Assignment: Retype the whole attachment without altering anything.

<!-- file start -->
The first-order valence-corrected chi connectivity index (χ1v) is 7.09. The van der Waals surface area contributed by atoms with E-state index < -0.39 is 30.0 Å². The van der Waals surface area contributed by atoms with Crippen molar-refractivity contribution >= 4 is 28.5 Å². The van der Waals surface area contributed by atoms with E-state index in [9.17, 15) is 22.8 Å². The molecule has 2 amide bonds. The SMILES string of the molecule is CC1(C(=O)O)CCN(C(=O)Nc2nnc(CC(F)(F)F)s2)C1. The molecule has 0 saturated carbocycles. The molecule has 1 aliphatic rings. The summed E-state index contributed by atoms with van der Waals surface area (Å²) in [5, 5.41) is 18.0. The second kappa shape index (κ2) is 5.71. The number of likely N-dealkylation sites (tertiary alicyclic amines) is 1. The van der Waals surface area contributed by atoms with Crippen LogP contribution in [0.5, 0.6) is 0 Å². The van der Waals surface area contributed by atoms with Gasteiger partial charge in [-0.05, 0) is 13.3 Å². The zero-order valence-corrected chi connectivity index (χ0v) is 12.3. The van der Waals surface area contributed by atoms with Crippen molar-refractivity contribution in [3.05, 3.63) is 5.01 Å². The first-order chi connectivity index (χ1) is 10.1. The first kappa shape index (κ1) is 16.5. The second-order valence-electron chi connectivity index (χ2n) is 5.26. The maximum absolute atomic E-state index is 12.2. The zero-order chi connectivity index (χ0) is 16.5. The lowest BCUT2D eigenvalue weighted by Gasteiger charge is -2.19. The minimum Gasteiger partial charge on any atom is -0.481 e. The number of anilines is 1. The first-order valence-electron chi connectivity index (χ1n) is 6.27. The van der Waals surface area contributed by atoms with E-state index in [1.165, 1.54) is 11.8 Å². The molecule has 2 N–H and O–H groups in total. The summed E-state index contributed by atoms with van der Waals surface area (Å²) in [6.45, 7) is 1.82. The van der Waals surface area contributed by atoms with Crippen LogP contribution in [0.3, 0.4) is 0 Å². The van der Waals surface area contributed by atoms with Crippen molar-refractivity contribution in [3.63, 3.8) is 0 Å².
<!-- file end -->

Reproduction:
The first-order valence-corrected chi connectivity index (χ1v) is 7.09. The van der Waals surface area contributed by atoms with E-state index < -0.39 is 30.0 Å². The van der Waals surface area contributed by atoms with Crippen molar-refractivity contribution >= 4 is 28.5 Å². The van der Waals surface area contributed by atoms with E-state index in [9.17, 15) is 22.8 Å². The molecule has 2 amide bonds. The SMILES string of the molecule is CC1(C(=O)O)CCN(C(=O)Nc2nnc(CC(F)(F)F)s2)C1. The molecule has 0 saturated carbocycles. The molecule has 1 aliphatic rings. The summed E-state index contributed by atoms with van der Waals surface area (Å²) in [5, 5.41) is 18.0. The second kappa shape index (κ2) is 5.71. The number of likely N-dealkylation sites (tertiary alicyclic amines) is 1. The van der Waals surface area contributed by atoms with Crippen LogP contribution in [0.5, 0.6) is 0 Å². The van der Waals surface area contributed by atoms with Gasteiger partial charge in [-0.05, 0) is 13.3 Å². The zero-order valence-corrected chi connectivity index (χ0v) is 12.3. The van der Waals surface area contributed by atoms with Crippen molar-refractivity contribution in [3.05, 3.63) is 5.01 Å². The first-order chi connectivity index (χ1) is 10.1. The first kappa shape index (κ1) is 16.5. The second-order valence-electron chi connectivity index (χ2n) is 5.26. The maximum absolute atomic E-state index is 12.2. The zero-order chi connectivity index (χ0) is 16.5. The lowest BCUT2D eigenvalue weighted by Gasteiger charge is -2.19. The minimum Gasteiger partial charge on any atom is -0.481 e. The number of anilines is 1. The first-order valence-electron chi connectivity index (χ1n) is 6.27. The van der Waals surface area contributed by atoms with E-state index in [1.165, 1.54) is 11.8 Å². The molecule has 2 N–H and O–H groups in total. The summed E-state index contributed by atoms with van der Waals surface area (Å²) in [6.45, 7) is 1.82. The van der Waals surface area contributed by atoms with Crippen LogP contribution in [0.3, 0.4) is 0 Å². The van der Waals surface area contributed by atoms with Crippen molar-refractivity contribution in [3.63, 3.8) is 0 Å².